That being said, BDS is a strategy which is more strategic than its predecessors. Instead of creating guerrilla theater, it focuses on persuading influential members of the student body. If a student government votes for an Israel divestment resolution, it appears that the university itself is supporting BDS, even though in reality, a student body vote has no bearing on a school administration’s policy. This façade has amounted to a PR victory for Israel’s haters. BDS has also helped anti-Israel campus activists rally their proponents around a focused goal, and build allies through linking the suffering of the Palestinian people with the marginalization of other minority populations and intentionally excluding Jewish voices from this space.
Yet in all honesty, BDS hasn’t changed the focus of Hasbara Fellowships. We help students fight and defeat BDS, just like all the other anti-Israel strategies that have surfaced over the years. Eventually, BDS will lose its shelf life and a new anti-Israel strategy will emerge.
No matter the threat, our proactive pro-Israel solutions will be there to address it.
The educational initiatives of Hasbara Fellowships – including this winter’s two exclusive, 16-day leadership and advocacy training programs in Israel – are unique in that the training they provide is all-encompassing; featuring all key competencies from public speaking, to on-camera techniques, to social media skills, to coalition-building, to role-playing scenarios which are likely to arise in hostile campus environments. Only the most versatile, well-rounded advocates will succeed in today’s campus environment. Our young pro-Israel voices need to be prepared for any possible scenario, to be well-versed in all narratives on the Israeli-Palestinian conflict, and to embrace diversity in a way that enables them to partner with non-Jewish students and all populations on campus. That is precisely what our Israel advocacy program accomplishes.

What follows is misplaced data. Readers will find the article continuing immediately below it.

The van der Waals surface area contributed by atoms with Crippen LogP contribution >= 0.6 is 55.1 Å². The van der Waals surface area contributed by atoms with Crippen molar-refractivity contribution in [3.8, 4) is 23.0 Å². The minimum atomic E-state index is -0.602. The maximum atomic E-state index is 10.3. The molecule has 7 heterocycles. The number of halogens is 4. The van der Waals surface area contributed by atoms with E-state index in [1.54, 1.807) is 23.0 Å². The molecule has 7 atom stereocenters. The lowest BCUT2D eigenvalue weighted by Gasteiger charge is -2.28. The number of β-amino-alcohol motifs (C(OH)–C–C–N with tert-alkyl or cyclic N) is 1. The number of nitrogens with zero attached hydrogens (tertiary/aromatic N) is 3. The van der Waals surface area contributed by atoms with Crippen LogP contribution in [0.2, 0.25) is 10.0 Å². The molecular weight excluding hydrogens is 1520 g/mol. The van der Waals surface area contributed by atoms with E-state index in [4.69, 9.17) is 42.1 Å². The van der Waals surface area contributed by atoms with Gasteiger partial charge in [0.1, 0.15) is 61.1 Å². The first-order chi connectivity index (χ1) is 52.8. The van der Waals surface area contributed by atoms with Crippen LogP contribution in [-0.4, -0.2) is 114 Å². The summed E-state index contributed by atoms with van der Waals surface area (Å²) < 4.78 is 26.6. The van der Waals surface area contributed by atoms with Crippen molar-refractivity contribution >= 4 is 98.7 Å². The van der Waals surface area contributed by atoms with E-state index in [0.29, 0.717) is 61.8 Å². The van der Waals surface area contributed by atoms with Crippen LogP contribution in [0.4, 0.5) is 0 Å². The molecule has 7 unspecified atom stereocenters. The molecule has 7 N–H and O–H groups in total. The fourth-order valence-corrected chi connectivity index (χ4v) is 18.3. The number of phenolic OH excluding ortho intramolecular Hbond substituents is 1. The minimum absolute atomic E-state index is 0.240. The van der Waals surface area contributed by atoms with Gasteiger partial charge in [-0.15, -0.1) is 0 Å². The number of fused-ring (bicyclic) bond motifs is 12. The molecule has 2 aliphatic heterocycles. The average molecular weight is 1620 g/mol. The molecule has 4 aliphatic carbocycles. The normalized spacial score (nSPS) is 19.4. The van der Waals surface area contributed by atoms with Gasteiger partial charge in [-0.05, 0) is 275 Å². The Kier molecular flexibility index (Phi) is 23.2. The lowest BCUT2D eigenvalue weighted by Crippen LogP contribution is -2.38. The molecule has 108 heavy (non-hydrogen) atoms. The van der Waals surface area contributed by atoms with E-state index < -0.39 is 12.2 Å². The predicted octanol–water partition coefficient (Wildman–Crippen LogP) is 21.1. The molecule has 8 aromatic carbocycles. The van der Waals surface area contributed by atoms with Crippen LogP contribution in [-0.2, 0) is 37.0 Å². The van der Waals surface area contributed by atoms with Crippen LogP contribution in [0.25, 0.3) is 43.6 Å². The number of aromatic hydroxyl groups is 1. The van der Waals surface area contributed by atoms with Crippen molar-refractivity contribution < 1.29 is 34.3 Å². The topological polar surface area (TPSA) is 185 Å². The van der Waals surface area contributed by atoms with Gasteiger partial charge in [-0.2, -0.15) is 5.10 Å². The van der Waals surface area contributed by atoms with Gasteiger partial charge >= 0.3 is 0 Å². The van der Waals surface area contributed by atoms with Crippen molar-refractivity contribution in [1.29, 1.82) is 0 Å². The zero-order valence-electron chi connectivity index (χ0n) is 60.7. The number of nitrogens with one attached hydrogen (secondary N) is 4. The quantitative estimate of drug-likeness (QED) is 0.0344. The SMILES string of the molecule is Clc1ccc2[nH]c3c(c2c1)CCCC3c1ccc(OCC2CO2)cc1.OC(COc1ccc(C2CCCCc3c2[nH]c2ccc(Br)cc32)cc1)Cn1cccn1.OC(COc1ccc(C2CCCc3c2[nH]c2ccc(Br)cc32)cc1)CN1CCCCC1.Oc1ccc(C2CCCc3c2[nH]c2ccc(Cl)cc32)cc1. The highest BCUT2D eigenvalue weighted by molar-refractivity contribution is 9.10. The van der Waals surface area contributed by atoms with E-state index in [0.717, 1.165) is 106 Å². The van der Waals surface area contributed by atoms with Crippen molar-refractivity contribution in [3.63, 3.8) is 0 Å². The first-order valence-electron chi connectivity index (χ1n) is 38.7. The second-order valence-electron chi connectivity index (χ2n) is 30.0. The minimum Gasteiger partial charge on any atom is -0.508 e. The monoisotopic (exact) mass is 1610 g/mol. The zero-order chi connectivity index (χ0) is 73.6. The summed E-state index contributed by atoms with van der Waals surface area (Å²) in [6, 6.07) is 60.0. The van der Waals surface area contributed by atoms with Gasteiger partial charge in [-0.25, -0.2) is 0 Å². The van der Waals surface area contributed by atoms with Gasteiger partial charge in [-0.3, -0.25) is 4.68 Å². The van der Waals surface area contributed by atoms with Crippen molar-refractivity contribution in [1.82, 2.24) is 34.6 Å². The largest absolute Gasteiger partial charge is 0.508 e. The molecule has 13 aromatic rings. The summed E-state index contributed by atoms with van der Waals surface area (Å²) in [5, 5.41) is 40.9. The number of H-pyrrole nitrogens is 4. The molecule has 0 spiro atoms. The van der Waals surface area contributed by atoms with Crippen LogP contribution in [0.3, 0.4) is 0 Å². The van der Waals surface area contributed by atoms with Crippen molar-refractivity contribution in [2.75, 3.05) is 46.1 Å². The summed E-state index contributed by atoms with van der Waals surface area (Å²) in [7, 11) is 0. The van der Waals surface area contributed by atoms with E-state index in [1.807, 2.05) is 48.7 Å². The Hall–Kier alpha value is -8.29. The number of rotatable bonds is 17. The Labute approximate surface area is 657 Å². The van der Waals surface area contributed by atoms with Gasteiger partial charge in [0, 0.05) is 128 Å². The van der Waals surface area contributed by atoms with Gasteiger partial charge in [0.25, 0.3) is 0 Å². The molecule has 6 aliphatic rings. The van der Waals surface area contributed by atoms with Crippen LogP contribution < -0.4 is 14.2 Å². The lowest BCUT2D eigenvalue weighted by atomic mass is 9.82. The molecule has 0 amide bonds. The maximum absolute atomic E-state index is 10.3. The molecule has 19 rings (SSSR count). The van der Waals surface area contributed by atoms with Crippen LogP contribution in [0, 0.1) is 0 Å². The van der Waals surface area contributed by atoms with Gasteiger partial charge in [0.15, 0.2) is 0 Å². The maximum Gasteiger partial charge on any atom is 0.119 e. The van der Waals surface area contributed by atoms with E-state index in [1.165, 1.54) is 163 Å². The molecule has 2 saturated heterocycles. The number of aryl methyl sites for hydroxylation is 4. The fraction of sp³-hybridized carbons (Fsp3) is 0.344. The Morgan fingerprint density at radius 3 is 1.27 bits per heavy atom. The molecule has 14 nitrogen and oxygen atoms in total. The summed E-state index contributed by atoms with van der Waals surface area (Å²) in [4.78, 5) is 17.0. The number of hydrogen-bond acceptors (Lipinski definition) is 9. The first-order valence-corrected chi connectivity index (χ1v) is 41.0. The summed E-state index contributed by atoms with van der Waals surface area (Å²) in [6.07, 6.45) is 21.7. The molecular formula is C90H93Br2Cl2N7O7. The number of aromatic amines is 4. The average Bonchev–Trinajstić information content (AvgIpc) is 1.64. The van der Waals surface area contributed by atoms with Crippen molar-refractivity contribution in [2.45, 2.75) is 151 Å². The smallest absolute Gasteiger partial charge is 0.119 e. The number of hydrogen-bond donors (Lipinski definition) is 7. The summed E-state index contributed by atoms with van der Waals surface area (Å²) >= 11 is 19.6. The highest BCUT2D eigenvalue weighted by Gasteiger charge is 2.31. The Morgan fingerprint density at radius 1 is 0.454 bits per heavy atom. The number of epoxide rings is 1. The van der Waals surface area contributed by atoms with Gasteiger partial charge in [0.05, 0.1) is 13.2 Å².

Another unique program is the new partnership between Hasbara Fellowships and the Louis D. Brandeis Center for Human Rights Under Law, known as the JIGSAW initiative, in which six law students were trained in a legal track to bring back relevant knowledge and assist undergraduate advocates in their work on campus by using university policies as well as state and federal law. Such initiatives empower students with the practical skills and knowledge that they will utilize in specific, real-world situations when it comes to Israel and BDS on campus, as well as help deal with other forms of anti-Israel propaganda and antisemitism.
When Hasbara Fellowships was founded in 2001, we envisioned an antidote to a BDS epidemic that didn’t yet exist. Now, it’s time to get hands-on about the pro-Israel response. It’s time to train as many articulate Israel advocates as we can, to individually and collectively address this growing threat, and to fight darkness with light. Judging by the passion and ingenuity of the 80 students from across North America, who are taking part in the Hasbara Fellowships advocacy training trips this winter, we’re well on our way to a stronger solution.
The writer is managing director of Hasbara Fellowships.